We talk to Arne Everwijn, Director of 19th Century European Art at Christie’s, for an expert overview of a flourishing category filled with exotic visions of markets, mosques and harems painted by inquisitive European artists of the 19th century
In short, visions of the East by artists of the West. European painters of the 19th century — from England, France and Germany especially — visited the areas we now know as the Near East, Middle East and North Africa, and depicted what they saw in wide-eyed admiration. Their paintings and works on paper tapped into a growing fascination with travel and far-off, exotic lands, which had previously been beyond the comprehension of the average Londoner or Parisian.
The start of Orientalism coincided with the Romantic age, and its biggest star was Eugène Delacroix. In works such as Massacre at Chios (1824), The Death of Sardanapalus (1827) and The Fanatics of Tangier365体育备用网址 (1838), he depicted the East as a place of unbridled sensuality, wilful violence and extreme emotions.
Over time, however, visions became much less tumultuous and much more beguiling. Genre scenes became the norm, reflecting everyday life in these faraway lands. Subjects — usually looking relaxed and content — included rug merchants, men at prayer, hookah smokers, chess players and traders in a bustling market.
Eugène Delacroix, , , and are the names that appear at the top of any serious collector’s wish list.
According to Arne Everwijn, Director of 19th Century European Art at Christie’s, Franco-Austrian painter is ‘certainly right up there’. Ernst, he says, ‘was the master of verisimilitude. His paintings are so lifelike that patrons felt they could step right into them and be in the Middle East.
‘His concern was never ethnographic accuracy — this was a man who freely juxtaposed objects from different cultures [such as the Syrian lamp, Ottoman sash and Hispano-Moresque architecture in Tending the Lamp, above]. His aim, instead, was to dazzle viewers with pictures that had an almost tactile quality, so polished were his painted surfaces.
‘Then there is also [below], a quite supreme colourist,’ continues Everwijn. ‘His colours are so bold — they jump out at you and give a real sense of the richness of Eastern lands.’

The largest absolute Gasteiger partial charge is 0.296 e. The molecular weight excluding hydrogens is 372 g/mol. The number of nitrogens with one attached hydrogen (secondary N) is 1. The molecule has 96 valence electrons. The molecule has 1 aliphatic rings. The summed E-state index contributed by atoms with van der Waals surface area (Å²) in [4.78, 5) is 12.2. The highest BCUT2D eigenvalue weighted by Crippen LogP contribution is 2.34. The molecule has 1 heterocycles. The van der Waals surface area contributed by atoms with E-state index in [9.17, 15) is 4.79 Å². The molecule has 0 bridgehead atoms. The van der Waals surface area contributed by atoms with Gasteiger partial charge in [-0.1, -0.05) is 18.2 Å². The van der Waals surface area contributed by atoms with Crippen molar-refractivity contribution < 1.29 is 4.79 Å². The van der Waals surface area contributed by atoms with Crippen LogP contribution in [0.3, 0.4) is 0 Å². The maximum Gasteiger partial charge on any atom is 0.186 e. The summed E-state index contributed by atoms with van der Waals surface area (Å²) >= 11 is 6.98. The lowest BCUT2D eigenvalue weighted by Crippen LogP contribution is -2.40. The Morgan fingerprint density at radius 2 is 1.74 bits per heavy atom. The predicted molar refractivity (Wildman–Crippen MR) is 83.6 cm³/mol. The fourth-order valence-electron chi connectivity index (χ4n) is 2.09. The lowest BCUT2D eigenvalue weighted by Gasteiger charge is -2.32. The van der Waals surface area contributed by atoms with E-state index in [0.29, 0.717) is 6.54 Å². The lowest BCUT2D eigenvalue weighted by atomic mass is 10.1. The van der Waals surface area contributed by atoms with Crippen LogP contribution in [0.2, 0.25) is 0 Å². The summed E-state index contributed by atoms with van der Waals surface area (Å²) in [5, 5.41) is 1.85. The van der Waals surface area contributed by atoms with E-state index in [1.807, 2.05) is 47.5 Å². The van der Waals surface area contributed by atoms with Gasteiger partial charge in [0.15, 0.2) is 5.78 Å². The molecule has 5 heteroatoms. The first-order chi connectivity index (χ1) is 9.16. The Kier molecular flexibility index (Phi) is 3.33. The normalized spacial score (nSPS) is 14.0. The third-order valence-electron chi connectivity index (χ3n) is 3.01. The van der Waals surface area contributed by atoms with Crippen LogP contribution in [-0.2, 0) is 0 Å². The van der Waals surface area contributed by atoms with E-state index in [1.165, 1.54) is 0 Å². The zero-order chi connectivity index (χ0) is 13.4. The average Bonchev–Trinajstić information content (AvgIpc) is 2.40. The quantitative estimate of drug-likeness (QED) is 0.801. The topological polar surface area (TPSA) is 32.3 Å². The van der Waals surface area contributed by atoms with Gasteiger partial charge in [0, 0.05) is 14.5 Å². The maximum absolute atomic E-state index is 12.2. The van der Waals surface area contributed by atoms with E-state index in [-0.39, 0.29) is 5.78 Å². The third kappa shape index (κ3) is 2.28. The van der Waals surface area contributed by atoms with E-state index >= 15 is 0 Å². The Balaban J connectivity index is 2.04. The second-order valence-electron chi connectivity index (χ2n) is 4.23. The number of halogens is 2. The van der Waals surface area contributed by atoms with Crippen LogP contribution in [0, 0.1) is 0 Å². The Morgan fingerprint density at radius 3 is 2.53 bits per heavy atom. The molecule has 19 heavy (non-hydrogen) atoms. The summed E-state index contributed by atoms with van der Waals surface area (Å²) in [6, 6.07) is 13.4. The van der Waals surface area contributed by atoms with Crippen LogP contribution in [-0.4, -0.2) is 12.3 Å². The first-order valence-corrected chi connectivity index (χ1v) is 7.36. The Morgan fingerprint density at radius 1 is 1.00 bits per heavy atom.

Very broadly speaking, British artists tended to stick to the reality of what they saw before them. (whose Jerusalem, from the South, below, as sold at Christie’s in June 2016) is a good example: his paintings of people at historical sites are characterised by their topographical precision.
French painters, by contrast, tended to indulge their exotic fantasies more. The harem was common subject matter, even though males weren’t allowed to enter one, and so the artists could never have witnessed such scenes at first hand.
Orientalists tended to paint their canvases in their studios at home, working from photographs and/or sketches that they had made while on their travels.
‘The likes of Ernst and Gérôme also returned to Europe with a host of exotic objects,’ says Everwijn. ‘These ranged from costumes and rifles to carpets, pipes and tiles. Their studios were piled high with these objects, which served as useful props which they deployed in their paintings.’
The alluring exoticism of the East certainly became fashionable among Europe’s elite in the late 19th century, feeding into furniture, textiles, the decorative arts and even architecture. In Britain this taste was perhaps best exemplified in the Arab Hall in the London home of artist Frederic Leighton (now ).
‘For much of the 20th century, there wasn’t huge demand, but now it’s strong,’ says Everwijn. ‘Christie’s became the first auction house to establish an Orientalist sale in 1998. In recent times, it has been collectors from the Middle East who have been buying these paintings — as quasi-historical documents. They are interested in acquiring a piece of their homeland’s past.’ The Islamic edict against figurative imagery meant that local artists didn’t produce equivalent scenes.